Being Home: A journey through addresses and relationships

My adult life can largely be marked by changes of address - each representing their own relationship and the accompanying cycle of hope and moving-on.  With this has been an on-going dialogue between my heart and head questioning where, how, and what is Home.

In consolidating storage recently, I handled all of the framed photos of my older daughter - chronicling her young life through the lens of Sears portrait studios.  17 years previous, I meticulously honored a hunch that in hanging these photos, the relationship that created that daughter would be as permanent as the hole in the wall.  Assembled on this same wall was a compilation of baby pictures showing me and her dad throughout our childhood.  I remember choosing the beautiful heavy wood frame that would hold this collage with reverence.  These years later, the photos remain framed, lovingly stacked in a cedar chest for my daughter.  The holes are likely patched-over in a home that was sold after the divorce.  As I've touched these photos through various moves I'm reminded that pictures on the wall don't make a permanent home.

Renewed hope came with my next address and marriage, and with it, my continued attempt to create permanence on the wall.  While photos of combined families still found a spot, these images were dwarfed by my new focus: creating images that reminded us of our love.  A beautifully shot image of the Cape Cod beach where we married hung next to a decorative shelf that held other reminders of that day.  I liked looking and touching these items every week while cleaning.  But not to ignore our unique histories, I also filled the walls with images of my husband's past -- images of Maine's mountains and coastline which I matted and framed, hung with honor in the entryway.  And every year, as if decorating for a holiday, I'd set up our entry table to hold a beautiful display honoring our anniversary: wine glasses filled with sea glass, sprigs of wheat representing my fall bouquet, a postcard stand holding the invitation and favorite snapshots.  All of these items also now in storage, filling my younger daughter's chest.  These items, reminders of love experienced, didn't make a permanent home.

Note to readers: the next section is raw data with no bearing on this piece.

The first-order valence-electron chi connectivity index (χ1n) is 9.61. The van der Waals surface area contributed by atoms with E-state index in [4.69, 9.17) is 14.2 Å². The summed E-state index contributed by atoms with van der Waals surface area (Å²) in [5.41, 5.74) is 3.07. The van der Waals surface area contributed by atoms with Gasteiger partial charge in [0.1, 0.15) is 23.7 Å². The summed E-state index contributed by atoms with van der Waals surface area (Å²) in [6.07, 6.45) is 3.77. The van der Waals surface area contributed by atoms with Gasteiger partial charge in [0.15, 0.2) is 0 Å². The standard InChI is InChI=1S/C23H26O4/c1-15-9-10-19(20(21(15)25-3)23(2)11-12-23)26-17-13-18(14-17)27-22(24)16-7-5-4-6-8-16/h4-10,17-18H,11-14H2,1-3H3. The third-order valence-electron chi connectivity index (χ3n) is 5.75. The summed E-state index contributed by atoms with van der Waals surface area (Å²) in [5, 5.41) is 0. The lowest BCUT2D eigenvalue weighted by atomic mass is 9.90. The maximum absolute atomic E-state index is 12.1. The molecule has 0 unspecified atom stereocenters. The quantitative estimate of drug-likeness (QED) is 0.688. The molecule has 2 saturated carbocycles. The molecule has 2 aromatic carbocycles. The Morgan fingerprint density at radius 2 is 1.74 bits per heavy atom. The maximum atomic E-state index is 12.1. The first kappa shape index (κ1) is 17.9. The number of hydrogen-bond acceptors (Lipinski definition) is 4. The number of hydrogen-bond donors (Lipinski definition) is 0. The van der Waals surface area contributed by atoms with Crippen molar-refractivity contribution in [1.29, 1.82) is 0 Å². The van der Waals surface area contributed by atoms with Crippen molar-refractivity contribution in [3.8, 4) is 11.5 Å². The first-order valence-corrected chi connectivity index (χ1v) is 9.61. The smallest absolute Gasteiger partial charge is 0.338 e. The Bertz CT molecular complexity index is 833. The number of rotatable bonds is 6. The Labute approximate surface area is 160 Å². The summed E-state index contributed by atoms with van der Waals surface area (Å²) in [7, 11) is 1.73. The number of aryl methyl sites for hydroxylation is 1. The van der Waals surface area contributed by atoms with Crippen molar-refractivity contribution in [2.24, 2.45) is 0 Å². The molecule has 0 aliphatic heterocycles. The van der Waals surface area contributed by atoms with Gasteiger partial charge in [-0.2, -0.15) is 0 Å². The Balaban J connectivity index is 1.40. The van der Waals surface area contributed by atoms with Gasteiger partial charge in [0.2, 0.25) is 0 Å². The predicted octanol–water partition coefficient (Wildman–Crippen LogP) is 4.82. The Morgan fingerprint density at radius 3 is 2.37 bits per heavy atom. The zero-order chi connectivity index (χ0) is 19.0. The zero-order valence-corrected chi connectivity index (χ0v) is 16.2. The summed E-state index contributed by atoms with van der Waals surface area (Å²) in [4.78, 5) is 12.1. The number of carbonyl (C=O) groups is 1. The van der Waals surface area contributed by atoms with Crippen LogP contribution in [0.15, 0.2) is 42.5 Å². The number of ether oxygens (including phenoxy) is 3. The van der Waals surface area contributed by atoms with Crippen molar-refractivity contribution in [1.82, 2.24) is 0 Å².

While I entered my next home unencumbered by a mate, soon one arrived.  My home had already been arranged, a comfortable, loving space for my girls and me.  My partner felt this love and with new hope, he became permanent.  With lessons' learned, this time I recognized that wall hangings weren't enough, I needed cash.  I needed the kind of commitment from my partner that significant financial investment implied.  This commitment was symbolized by him equalling the equity that I had in my home.  A man that was willing to not only love me but also bet on it was the new magic key.  Through this new security, my heart, as well as the home, went through a renovation.  However this overtly grand gesture seemed to come at an even larger price: an inflated illusion of real permanence.  The relationship soon shattered, leaving me unable to reimburse my mate's investment.  He kept the house, I found a new address.  I still laugh at my thinking that money would make a permanent home.

The lovely place that my girls and I now call home is filled with minimal but special objects.  And even though all of these addresses have been within miles of each other, the lessons have spanned great distance.  A girlfriend, commenting on the harsh reality of relationships, recently asked me the seemingly rhetorical question: "What do you want?"  She assumed that like her, I had moved to a place in my mind that affirmed the idea that a home is best defined by me, and not by a relationship.  Certainly this journey has taken me through the self-reliant stages -- some barely disguised bitterness and some more authentic -- but her question haunted me: "What do I want?"

What stage comes after self-reliancy?  Is this solo living the mecca of end points?  Does my quest to be balanced, whole, and wrapped in self-love come with the prize of reality that my girlfriend holds?  Do I somehow diminish the strides that I and my fellow women travelers have made should I hold a future that involves a shared home?  Have these years alone been healing enough that I would dare emerge from my self-relianiancy into a new place of relationship hope?

As these questions circled, a vision that I used to hold re-emerged in my heart.  A vision of a not fully defined place, but a place nonetheless.  Perhaps it's a small cabin in the woods, a cottage at the beach, or a house on a street, but I can see that love radiates in the space.  I don't know if it's a structure of permanency but I know it's filled with evolving love that will flow wherever my mate and I roam.  This vision answered that question as the cycle of hope and moving-on turns.  This is what I want and this I am strong enough to hold. I know this place is home and I won't need a picture to prove it.


Ellen Kellner,

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